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Approximate storage times for best quality leftover food


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#1 dv8dawn

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Posted 21 July 2015 - 06:07 AM

Dears,

 

Would anyone guide me towards as per any system/standard’s (ISO 22000/BRC/FSSC/SQF) approximate storage times for best quality leftover food. (Veg/non veg)

 

I would really appreciate, if anyone can shed some light on it.

 

Thank you in advance,

 

Dv8.



#2 Charles.C

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Posted 21 July 2015 - 02:11 PM

Dears,

 

Would anyone guide me towards as per any system/standard’s (ISO 22000/BRC/FSSC/SQF) approximate storage times for best quality leftover food. (Veg/non veg)

 

I would really appreciate, if anyone can shed some light on it.

 

Thank you in advance,

 

Dv8.

Hi Dv8,

 

My guess is that a scientifically supported answer to yr generic query is non-existent. Reason - too many unknown variables. I don't think any of the FS standards you mention predict food storage times.

 

With more data, there is a multitude of suggestions available but, afai could see, with limited scientific validation. Many offers of advice assume cooked vegetables and certain other conditions which may or may not relate to yr situation.

 

A few random examples  -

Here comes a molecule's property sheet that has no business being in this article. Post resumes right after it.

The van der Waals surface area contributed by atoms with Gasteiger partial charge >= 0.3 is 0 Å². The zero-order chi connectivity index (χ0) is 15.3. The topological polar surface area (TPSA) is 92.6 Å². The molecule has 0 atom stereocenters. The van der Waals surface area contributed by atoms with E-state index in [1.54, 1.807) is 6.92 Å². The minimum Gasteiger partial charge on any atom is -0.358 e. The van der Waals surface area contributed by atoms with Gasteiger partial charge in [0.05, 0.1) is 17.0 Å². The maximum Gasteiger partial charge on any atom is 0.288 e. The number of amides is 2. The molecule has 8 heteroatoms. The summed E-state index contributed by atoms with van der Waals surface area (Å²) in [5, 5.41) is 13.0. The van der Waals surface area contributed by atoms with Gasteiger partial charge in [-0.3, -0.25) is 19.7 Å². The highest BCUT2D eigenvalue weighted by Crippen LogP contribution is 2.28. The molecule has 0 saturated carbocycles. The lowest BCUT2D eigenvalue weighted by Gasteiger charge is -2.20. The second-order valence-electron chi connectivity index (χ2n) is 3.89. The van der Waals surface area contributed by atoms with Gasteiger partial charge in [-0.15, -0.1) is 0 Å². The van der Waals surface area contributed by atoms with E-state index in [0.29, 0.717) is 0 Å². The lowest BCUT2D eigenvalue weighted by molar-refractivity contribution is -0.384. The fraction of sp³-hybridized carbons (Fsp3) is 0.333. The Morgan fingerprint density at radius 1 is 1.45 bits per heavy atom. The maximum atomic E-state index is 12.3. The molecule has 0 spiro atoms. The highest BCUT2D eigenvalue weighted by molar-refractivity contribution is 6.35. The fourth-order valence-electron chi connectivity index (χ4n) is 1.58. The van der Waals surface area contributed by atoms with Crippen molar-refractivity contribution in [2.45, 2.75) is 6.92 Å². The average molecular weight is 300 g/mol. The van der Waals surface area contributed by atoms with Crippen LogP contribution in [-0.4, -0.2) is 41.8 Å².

http://www.organicau...-leftovers.html

 

http://recipes.howst...-the-fridge.htm

 

http://www.fsis.usda...safety/ct_index

 

Attached File  storing food for safety and quality.pdf   1.88MB   18 downloads

 

Attached File  keeping food safe.pdf   676.09KB   18 downloads


Kind Regards,

 

Charles.C


#3 dv8dawn

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Posted 21 July 2015 - 02:59 PM

Dear Charles,

 

I thank you for the information provided.

 

As recommended by our auditor, I have to make a leftover procedure along with a table which elucidates food, temp and maximum days to keep in freezer/chiller without any quality change.

 

However, since we cannot produce any technical reference, I will go with your below derived reference table.  http://www.fcs.uga.e...DNS-NE-602a.pdf

 

Foods

Refrigerator/Chiller (4°C)

Freezer (-22°C)

Opened Eggs

3 days

Do Not Freeze

Egg, Chicken, Tuna, Ham or Macaroni Salad

3-5 days

Do Not Freeze

Cooked meat and meat dishes

3-4 days

2-3 months

Soups and Stew

2 days

2-3 months

Cooked chicken & chicken dishes

3-4 days

4-6 months

Chicken nuggets & patties

1-2 days

1-2 months

Cooked fish

3-4 days

1-2 months

Hot dogs (opened packages)

1 week

1-2 months (wrapped)

Packed meat (opened packages)

3-5 days

1-2 months (wrapped)

Baby Foods

 

 

Strained fruits & vegetables

2-3 Days

6-8 months

Strained meats & egg yolks

1 day

1-2 months

Meats & vegetable combinations

1-2 days

3-4 months



#4 Charles.C

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Posted 21 July 2015 - 03:36 PM

Hi Dv8,

 

The 3-5 days for salads in yr link (given in 2nd pdf) appears generous (and not in agreement with parent document) although opinion perhaps dependent on the specific component. The others links seem to limit to 4 days and (potentially) with max. 2 hr in/out cycle. The specifically safety-oriented pdf mentions 1-2 days after freshly prepared > refrigerator, cf - reject after 2 hrs in a picnic basket. None of the stated suggestions include explicit scientific bases.

 

From memory, there is some contention over recommended storage times for cut fresh produce depending on geography. I believe (not my product area) that UK unconditionally allows 5 days whereas USA (?) is only 3 days. This is based on product being able to support growth of L.mono although the tolerances may also differ. UK i think allows max 100cfu/g within shelf-life whereas USA maybe zero if RTE.